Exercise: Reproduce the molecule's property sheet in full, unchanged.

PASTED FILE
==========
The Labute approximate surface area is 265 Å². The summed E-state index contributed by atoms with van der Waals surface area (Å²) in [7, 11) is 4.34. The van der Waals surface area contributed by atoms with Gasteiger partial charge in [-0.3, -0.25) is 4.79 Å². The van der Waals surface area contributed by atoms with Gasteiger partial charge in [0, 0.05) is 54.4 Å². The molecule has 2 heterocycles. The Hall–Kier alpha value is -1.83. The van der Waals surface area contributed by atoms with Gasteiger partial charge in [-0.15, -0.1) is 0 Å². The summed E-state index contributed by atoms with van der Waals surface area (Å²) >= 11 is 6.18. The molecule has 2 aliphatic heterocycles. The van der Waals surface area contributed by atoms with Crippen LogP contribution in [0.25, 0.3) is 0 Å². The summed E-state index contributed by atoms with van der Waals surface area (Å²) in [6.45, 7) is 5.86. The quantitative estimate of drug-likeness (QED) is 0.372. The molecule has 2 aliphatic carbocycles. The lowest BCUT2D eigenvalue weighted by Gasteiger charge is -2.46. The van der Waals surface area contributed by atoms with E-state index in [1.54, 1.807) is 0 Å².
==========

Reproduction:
The Labute approximate surface area is 265 Å². The summed E-state index contributed by atoms with van der Waals surface area (Å²) in [7, 11) is 4.34. The van der Waals surface area contributed by atoms with Gasteiger partial charge in [-0.3, -0.25) is 4.79 Å². The van der Waals surface area contributed by atoms with Gasteiger partial charge in [0, 0.05) is 54.4 Å². The molecule has 2 heterocycles. The Hall–Kier alpha value is -1.83. The van der Waals surface area contributed by atoms with Gasteiger partial charge in [-0.15, -0.1) is 0 Å². The summed E-state index contributed by atoms with van der Waals surface area (Å²) >= 11 is 6.18. The molecule has 2 aliphatic heterocycles. The van der Waals surface area contributed by atoms with Crippen LogP contribution in [0.25, 0.3) is 0 Å². The summed E-state index contributed by atoms with van der Waals surface area (Å²) in [6.45, 7) is 5.86. The quantitative estimate of drug-likeness (QED) is 0.372. The molecule has 2 aliphatic carbocycles. The lowest BCUT2D eigenvalue weighted by Gasteiger charge is -2.46. The van der Waals surface area contributed by atoms with E-state index in [1.54, 1.807) is 0 Å².